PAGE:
Clinical solutions to optimize posterior composite restorations
Nowadays, direct posterior composite fillings are the "bread & butter restorations" of the general dentist. However, the step-by-step procedure of the incremental build-up technique can be very time consuming in the dental practice. Particularly with larger restorations, as well as with children or elderly patients, this can be a significant challenge for the dental practitioner. Recently, new restorative systems for bulk-fill application have been introduced. These materials possibly have the potential to save significant chairside time when creating posterior restorations. The question is, however, whether dentists need to compromise in terms of depth of cure shrinkage stress, marginal quality or esthetic outcome. This live webinar will introduce new techniques to restore posterior cavities faster and more efficiently.
In this webinar, you will learn more about the following themes:
- Latest adhesive bonding techniques
- Layering vs. bulk filling techniques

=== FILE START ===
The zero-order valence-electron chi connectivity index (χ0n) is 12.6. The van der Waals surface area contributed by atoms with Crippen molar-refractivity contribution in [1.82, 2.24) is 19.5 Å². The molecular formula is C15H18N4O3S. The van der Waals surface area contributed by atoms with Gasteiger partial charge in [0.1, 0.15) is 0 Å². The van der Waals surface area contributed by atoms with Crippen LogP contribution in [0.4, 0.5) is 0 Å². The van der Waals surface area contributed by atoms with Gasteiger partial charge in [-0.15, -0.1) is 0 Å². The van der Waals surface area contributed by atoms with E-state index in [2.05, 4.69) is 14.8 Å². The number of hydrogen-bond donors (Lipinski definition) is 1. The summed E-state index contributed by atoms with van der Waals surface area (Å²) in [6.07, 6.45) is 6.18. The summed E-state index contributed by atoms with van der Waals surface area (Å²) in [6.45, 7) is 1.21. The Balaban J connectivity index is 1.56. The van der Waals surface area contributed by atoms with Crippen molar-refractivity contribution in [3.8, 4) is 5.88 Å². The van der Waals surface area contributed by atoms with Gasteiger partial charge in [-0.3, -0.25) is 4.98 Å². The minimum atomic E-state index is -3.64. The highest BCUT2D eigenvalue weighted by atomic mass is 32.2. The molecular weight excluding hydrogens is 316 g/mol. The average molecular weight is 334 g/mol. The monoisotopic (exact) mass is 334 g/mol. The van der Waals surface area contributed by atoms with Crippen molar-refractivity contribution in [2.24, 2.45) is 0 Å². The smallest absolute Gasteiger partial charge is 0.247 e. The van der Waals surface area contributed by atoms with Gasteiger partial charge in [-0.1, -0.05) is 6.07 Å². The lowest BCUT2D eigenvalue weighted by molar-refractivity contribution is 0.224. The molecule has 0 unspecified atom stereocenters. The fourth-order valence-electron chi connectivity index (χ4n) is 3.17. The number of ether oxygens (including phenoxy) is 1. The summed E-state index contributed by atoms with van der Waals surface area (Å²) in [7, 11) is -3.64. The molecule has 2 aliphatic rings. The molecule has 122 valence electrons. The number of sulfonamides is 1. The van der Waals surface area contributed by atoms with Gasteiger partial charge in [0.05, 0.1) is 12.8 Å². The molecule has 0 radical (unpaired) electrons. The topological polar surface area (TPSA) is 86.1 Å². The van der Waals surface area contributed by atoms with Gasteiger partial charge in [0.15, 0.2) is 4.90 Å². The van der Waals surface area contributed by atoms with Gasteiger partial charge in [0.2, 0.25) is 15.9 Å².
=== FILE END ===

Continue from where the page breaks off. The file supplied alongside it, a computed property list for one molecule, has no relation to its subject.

- Complete and fast polymerization: importance for the longevity of the restoration
CE Credits: 1 Hour
The webinar will be available until October 25, 2023.
Trainer: Dr Michael Dieter
Dr Michael Dieter studied dentistry at the University of Tübingen, Germany. He presently heads the department of Direct Restoratives & Prevention Global Education at the Ivoclar Academy located at the company's headquarters in the Principality of Liechtenstein. He is also practicing dentistry in a private dental clinic in Buchs, Switzerland. For over 21 years he has been actively involved in the training of dentists through practical courses and workshops at the Ivoclar Academy. In addition, he lectures on the latest scientific developments in dental materials and their clinical applications at leading dental education centres and universities throughout the world. He was presented with the "Best Speaker Award" in Dubai at the 21st UAE International Dental Conference in 2017 (he was voted the best out of 200 speakers by the 4000 conference delegates).